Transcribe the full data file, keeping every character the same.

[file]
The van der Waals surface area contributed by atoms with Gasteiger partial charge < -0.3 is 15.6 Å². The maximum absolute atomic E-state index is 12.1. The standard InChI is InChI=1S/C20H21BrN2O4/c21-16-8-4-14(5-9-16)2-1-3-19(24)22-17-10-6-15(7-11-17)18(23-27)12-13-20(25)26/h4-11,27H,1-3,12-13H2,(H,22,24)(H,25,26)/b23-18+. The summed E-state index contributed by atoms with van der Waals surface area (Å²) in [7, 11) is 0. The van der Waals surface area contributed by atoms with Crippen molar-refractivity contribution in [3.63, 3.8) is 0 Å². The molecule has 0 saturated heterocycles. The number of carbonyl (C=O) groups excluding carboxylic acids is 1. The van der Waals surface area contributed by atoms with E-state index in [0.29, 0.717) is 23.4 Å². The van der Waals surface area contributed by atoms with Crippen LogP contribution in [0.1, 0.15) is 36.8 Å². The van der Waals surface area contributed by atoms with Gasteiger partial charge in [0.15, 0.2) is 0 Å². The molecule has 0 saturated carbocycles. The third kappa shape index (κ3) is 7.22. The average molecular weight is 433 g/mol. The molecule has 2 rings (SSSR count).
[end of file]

The van der Waals surface area contributed by atoms with Gasteiger partial charge < -0.3 is 15.6 Å². The maximum absolute atomic E-state index is 12.1. The standard InChI is InChI=1S/C20H21BrN2O4/c21-16-8-4-14(5-9-16)2-1-3-19(24)22-17-10-6-15(7-11-17)18(23-27)12-13-20(25)26/h4-11,27H,1-3,12-13H2,(H,22,24)(H,25,26)/b23-18+. The summed E-state index contributed by atoms with van der Waals surface area (Å²) in [7, 11) is 0. The van der Waals surface area contributed by atoms with Crippen molar-refractivity contribution in [3.63, 3.8) is 0 Å². The molecule has 0 saturated heterocycles. The number of carbonyl (C=O) groups excluding carboxylic acids is 1. The van der Waals surface area contributed by atoms with E-state index in [0.29, 0.717) is 23.4 Å². The van der Waals surface area contributed by atoms with Crippen LogP contribution in [0.1, 0.15) is 36.8 Å². The van der Waals surface area contributed by atoms with Gasteiger partial charge in [0.15, 0.2) is 0 Å². The molecule has 0 saturated carbocycles. The third kappa shape index (κ3) is 7.22. The average molecular weight is 433 g/mol. The molecule has 2 rings (SSSR count).